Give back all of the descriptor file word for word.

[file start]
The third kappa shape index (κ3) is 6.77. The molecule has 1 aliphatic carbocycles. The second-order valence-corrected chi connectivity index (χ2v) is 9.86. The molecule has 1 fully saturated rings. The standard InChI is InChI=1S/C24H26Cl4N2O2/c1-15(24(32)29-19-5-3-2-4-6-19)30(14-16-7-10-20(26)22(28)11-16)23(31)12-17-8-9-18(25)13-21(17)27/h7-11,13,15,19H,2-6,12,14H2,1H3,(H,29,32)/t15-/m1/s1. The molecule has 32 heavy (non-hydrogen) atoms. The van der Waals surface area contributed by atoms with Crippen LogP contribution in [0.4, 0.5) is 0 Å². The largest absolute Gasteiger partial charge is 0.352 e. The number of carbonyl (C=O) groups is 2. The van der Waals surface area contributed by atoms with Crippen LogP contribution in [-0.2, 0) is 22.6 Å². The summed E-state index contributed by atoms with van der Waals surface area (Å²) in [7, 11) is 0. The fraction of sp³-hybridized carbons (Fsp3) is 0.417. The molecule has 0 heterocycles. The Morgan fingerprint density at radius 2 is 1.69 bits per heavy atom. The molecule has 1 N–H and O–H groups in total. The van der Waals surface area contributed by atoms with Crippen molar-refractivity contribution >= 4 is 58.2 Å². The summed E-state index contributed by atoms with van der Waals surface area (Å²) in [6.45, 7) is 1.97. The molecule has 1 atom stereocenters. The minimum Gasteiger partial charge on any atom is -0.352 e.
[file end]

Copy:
The third kappa shape index (κ3) is 6.77. The molecule has 1 aliphatic carbocycles. The second-order valence-corrected chi connectivity index (χ2v) is 9.86. The molecule has 1 fully saturated rings. The standard InChI is InChI=1S/C24H26Cl4N2O2/c1-15(24(32)29-19-5-3-2-4-6-19)30(14-16-7-10-20(26)22(28)11-16)23(31)12-17-8-9-18(25)13-21(17)27/h7-11,13,15,19H,2-6,12,14H2,1H3,(H,29,32)/t15-/m1/s1. The molecule has 32 heavy (non-hydrogen) atoms. The van der Waals surface area contributed by atoms with Crippen LogP contribution in [0.4, 0.5) is 0 Å². The largest absolute Gasteiger partial charge is 0.352 e. The number of carbonyl (C=O) groups is 2. The van der Waals surface area contributed by atoms with Crippen LogP contribution in [-0.2, 0) is 22.6 Å². The summed E-state index contributed by atoms with van der Waals surface area (Å²) in [7, 11) is 0. The fraction of sp³-hybridized carbons (Fsp3) is 0.417. The molecule has 0 heterocycles. The Morgan fingerprint density at radius 2 is 1.69 bits per heavy atom. The molecule has 1 N–H and O–H groups in total. The van der Waals surface area contributed by atoms with Crippen molar-refractivity contribution >= 4 is 58.2 Å². The summed E-state index contributed by atoms with van der Waals surface area (Å²) in [6.45, 7) is 1.97. The molecule has 1 atom stereocenters. The minimum Gasteiger partial charge on any atom is -0.352 e.